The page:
Incrementalism is almost always the name of the game when it comes to innovation. The term doesn’t mean glacial rates of change by any means — it simply refers to small steps that collectively add up to great distances. We got from the Wright Brothers’ first flight attempts at Kitty Hawk to space flight within just three generations, and we’ve all witnessed the computing and communications revolutions. Those things took a number of collective breakthroughs that, looking backward, seem inevitable — but certainly weren’t at the time.
We’re on a similar trajectory with contact lenses. Science fiction writers have long imagined people having their own, customized heads-up display projected right onto their eyeball. These miracle lenses would provide a person with their health data, information on surroundings — including social media information of other individuals — and allow them to seamlessly connect to their other devices like their smartphone.
Companies like Alphabet and Samsung are hard at work. Verily, Alphabet’s life sciences division, announced they were working on a “smart lens” back in 2014, and Samsung received a patent for an augmented reality lens in 2019. Other researchers are on this, too. Companies are well aware of just how economically potent such a product could be.
Well, we’re not quite there yet, but there’s been a significant step toward a more viable lens for ophthalmic diagnostics. A team of researchers at Purdue University has developed a soft contact lens that has the ability to diagnose and monitor many ocular diseases. Bringing this development into the limelight will shed some, er … light on just where we are with ultra-high-tech contact lenses currently.
Necessity Is the Mother of Lenses
There’s been a significant problem with diagnostic electroretinogram (ERG) lenses so far: They’re uncomfortable. Not just kind of uncomfortable, but really uncomfortable. So uncomfortable, in fact, that some designs simply cannot be used on patients unless they’re doped up.
The diagnostic abilities of an ERG are quite useful for monitoring conditions like glaucoma, diabetic retinopathy, retinal detachment and so on. But realistically, their discomfort limits their use in patients with severe conditions who have to be monitored by an ERG for long periods of time, usually when sedated or under anesthesia.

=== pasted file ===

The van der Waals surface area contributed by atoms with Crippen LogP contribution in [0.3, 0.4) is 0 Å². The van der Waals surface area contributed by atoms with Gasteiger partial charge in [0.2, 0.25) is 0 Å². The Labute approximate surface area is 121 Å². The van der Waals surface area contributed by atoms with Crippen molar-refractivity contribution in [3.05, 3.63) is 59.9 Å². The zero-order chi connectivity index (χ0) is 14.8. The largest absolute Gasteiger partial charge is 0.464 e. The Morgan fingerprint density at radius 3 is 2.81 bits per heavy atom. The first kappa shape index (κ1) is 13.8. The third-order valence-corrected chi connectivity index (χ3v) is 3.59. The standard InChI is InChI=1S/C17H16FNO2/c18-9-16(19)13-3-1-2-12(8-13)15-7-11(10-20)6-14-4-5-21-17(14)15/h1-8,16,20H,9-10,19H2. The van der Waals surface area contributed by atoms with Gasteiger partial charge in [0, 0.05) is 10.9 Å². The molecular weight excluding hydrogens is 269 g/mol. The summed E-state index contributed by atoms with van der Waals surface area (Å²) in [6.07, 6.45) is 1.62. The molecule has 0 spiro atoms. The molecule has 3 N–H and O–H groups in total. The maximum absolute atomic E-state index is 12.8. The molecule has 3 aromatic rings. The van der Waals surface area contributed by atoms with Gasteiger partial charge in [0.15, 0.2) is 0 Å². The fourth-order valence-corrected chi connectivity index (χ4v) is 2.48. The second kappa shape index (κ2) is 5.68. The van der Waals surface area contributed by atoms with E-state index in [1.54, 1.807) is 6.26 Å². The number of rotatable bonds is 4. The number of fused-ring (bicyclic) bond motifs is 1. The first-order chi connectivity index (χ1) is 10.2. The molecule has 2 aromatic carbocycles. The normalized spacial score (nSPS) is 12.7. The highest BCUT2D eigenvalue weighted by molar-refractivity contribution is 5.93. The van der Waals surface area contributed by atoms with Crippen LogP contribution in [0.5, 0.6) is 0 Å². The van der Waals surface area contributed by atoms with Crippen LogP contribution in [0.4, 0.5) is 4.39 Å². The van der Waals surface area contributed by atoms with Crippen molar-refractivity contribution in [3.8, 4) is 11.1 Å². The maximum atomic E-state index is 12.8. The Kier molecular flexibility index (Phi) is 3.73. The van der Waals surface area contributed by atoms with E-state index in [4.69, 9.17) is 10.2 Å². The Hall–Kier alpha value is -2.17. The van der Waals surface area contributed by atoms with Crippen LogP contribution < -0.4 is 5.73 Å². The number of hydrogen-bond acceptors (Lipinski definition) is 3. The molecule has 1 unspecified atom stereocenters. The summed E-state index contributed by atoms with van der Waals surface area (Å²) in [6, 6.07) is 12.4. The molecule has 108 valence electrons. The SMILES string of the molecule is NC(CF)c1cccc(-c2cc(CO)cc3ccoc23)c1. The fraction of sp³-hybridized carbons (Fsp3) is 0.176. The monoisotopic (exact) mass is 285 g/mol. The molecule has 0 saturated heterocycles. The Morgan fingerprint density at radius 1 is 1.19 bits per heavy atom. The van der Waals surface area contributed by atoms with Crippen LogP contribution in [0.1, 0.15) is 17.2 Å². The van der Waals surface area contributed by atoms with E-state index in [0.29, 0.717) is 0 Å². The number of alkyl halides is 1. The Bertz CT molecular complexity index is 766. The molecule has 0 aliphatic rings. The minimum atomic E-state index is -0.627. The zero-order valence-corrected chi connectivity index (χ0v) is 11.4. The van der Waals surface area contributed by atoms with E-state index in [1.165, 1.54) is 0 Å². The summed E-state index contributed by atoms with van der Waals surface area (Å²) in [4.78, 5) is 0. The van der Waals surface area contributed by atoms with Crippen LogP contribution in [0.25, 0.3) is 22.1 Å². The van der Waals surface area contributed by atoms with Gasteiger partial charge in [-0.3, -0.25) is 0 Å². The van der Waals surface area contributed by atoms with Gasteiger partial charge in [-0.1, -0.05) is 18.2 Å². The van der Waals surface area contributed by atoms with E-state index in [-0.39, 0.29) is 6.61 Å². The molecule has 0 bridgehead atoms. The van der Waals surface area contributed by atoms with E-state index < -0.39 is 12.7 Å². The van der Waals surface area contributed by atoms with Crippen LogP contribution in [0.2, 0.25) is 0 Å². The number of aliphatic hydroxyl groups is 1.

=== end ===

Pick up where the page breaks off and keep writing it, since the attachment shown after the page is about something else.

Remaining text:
This is due to simple material requirements. If a microchip in your eye sounds uncomfortable, you’re not alone. The electronics used in them until now have required designs that simply don’t fit the shape of the human eye.
The Purdue researchers pointed to this problem when discussing commercial smart lenses, for example, noting that a microchip is three times thicker and 75,000 times stiffer than a typical soft contact lens. There are plenty of terms to describe the results of the patient’s discomfort. Simply put, however, no one wants to feel like they’ve got something stuck in their eye all day.
But the Purdue researchers have just pulled a neat trick and created a potentially viable solution that could pave the way for further developments.
Stretchy Is Good
What they’ve managed to do is create a stretchable ERG that can be essentially printed into a commercial disposable contact lens. It’s soft, wettable, breathable — and perhaps best of all can fit a variety of corneal shapes. That means it’s comfortable to wear, and patients don’t have to be knocked out to use it.
The lens in this design is connected to a monitor via a tiny, stretchable wire custom-made for this project. The researchers noted that the wire is five times thinner, six times lighter, and 3000 times softer than a conventional lead wire. So, they’re really looking after people’s comfort. Wireless connection won’t be necessary with this design, they claim, since the device would rarely be needed to be used for more than 30 minutes.
Not only is the device more comfortable than anything else like it, it also helps provide accurate readings since no topical anesthetic will be necessary. Additionally, since it’s printed directly on a commercial contact lens, the lens’s primary function of improving eyesight remains viable.
Baby steps or one giant leap?
New materials science in lenses may be the breakthrough that so-called “smart” lenses have been waiting for. The concept itself is fine, but nothing will be commercially viable if it’s uncomfortable. Other research teams and corporations will likely take a cue from this invention and borrow some schematic ideas for their own lenses. After all, just how you get a microchip and wireless communication software in a lens isn’t an impossible problem — it’s just one that will take some engineering voodoo and a bit of luck.
For now, the medical applications of this creation are clear. The lens will be a significant improvement on currently ouch-inducing technology, which should bring relief to both doctors and patients. As a brief and perhaps self-indulgent aside, it’s long been this writer’s belief that materials science will be the next field to have a significant breakthrough. Let’s hope that’s true, and this is one step forward.